JEDDAH: A museum in Jeddah will be dedicated to the life and work of Tariq Abdul-Hakim, the maestro who composed the Saudi national anthem. Abdul-Hakim, who died in 2012 at the age of 92, was known as “the dean of Saudi art.”
“It’s a dream come true,” said the son of the late artist, Sultan Tariq Abdul-Hakim.
The museum will be inaugurated in late 2022, and will be located in Beit Al-Manoufi in Historic Jeddah and will feature items showcasing local music history and the artist’s contributions to the Kingdom’s arts scene.
Sultan told Arab News about how the culture minister met him and put forward the suggestion to “obtain my father’s collectibles and display them the way they should be displayed.”
“We, the family of Tariq Abdul-Hakim, thank our government and the Culture Ministry,” he said adding that it was possibly one of the happiest moments since the demise of his father 8 years ago.
“This was his dream and he worked hard to achieve this dream for about 40 years. Even though he is not with us, his memory will remained etched in the memories of his loving fans, appreciated by his peers and what he gave back to the country in the form of art, music and traditional folklore,” Sultan said.
According to Sultan, the museum will include a collection of Abdul-Hakim’s personal archives and belongings, including musical instruments, 3,000 reels for his recordings, army uniform, photo albums, and some music pieces by leading Arab singers such as Umm Kulthoum and Mohammed Abdul Wahab, as well as visual and audio exhibits of him performing his compositions.
The museum will be divided into two main sections, the first to showcase the personal history of the late artist, and the second a center for musical research, including archives on Saudi and Arab music.
Tariq Abdul-Hakim was a composer, musician and historian who collected musical artifacts, antiques and manuscripts, and had a passion for folklore.
Born in 1920 in Taif, he excelled in performing famous local dances and folk music before learning about oud as well as contemporary and new music.
His fascination with Saudi folklore grew from a young age as he helped his father till their land, singing folk songs with other farmers.
“He bought his first oud for only SR15 ($4) much to the displeasure of many at that time,” said his son Sultan in a TV interview about the life of his late father. “But he soon excelled at it, paving the way to help spread his region’s folk music and his career later on in life.”
After joining the Saudi army, he was sent to Egypt in 1952 as the first Saudi to study military band music, where he learned to read and write musical notes on the request of the then-Defense Minister Prince Mansour bin Abdul Aziz.
The prince called my father and told him about his idea of establishing an army music institute,” said Sultan.
“He got the idea after King Abdul Aziz’s official visit to Egypt where he was welcomed by an army band and played the national anthems of both countries. That’s when my father’s skills as a composer came to be put to good use for generations to come.”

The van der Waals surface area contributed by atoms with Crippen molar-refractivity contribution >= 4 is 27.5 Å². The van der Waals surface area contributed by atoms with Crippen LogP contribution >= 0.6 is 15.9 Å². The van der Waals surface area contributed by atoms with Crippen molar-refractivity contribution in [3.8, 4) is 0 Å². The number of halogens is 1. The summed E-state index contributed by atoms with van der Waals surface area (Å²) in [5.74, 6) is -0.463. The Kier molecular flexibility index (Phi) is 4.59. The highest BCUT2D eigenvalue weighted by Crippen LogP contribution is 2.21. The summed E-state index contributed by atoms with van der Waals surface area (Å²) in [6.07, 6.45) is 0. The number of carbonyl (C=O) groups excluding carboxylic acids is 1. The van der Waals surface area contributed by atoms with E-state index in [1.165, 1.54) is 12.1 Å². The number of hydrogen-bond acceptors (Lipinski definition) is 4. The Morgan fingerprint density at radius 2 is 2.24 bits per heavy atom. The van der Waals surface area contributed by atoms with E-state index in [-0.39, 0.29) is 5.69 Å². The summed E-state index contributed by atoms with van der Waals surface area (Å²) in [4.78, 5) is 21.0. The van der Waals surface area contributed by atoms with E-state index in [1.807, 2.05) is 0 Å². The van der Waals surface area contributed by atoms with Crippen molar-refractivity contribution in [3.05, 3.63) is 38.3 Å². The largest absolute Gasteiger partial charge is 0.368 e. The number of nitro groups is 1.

Upon his return to the Kingdom, and retiring from the army years later, the late composer worked with some of the greatest names in the Arab world such as Wadee Al-Safi, Samira Ahmed, Talal Maddah, Mohammed Abdo, Mohammed Qindeel and Najat Al-Sagheera. He composed music for poems written by Prince Abdullah Al-Faisal, Ibrahim Khafaji, Prince Khalid Al-Faisal, Saleh Jalal and many others.
Abdul-Hakim brought great attention to national folk heritage, introducing Saudi music to the world. His first song “Ya Reem Wadi Thageef,” written by Prince Abdullah Al-Faisal and composed by the late artist was one of the top requested songs on Saudi television’s “Sawt Al-Arab” music show for 4-5 years straight. Some of Saudi Arabia’s most famous songs in the 1970s and 80s were composed by the late artist such as Heyam Younes’ “Talaq Qalbi,” Fahd Ballan’s “Ana Inta,” Talal Maddah’s “Aash meen shafak” and “Jameel wa Asmar.”
He wrote more than a dozen books and manuscripts covering regional music, instruments, and musicians.
He also wrote several works on a range of cultural and heritage topics, from traditional food to games, legends and sayings. He composed more than 500 musical pieces sung by over 100 singers from across the Arab world, 10 symphonies and 36 patriotic songs during the Gulf war.
In 1972, Abdul-Hakim helped found the Saudi Arabian Society for Culture and Arts.
Four years later, he was appointed head of folklore in the Kingdom, and formed a national band to perform at major events.
He was recognized locally and internationally, and in 1981 he won the UNESCO International Music Award, thus becoming the first Arab to receive the award and the sixth musician in the world to be awarded the honor.
In 1983, he was elected president of the Arab Music Council of the Arab League, and re-elected in 1987, where he served as the representative of Saudi Arabia.
The “dean of Saudi art” passed away in 2012 leaving behind a plethora of great works still sung and loved by many to this day.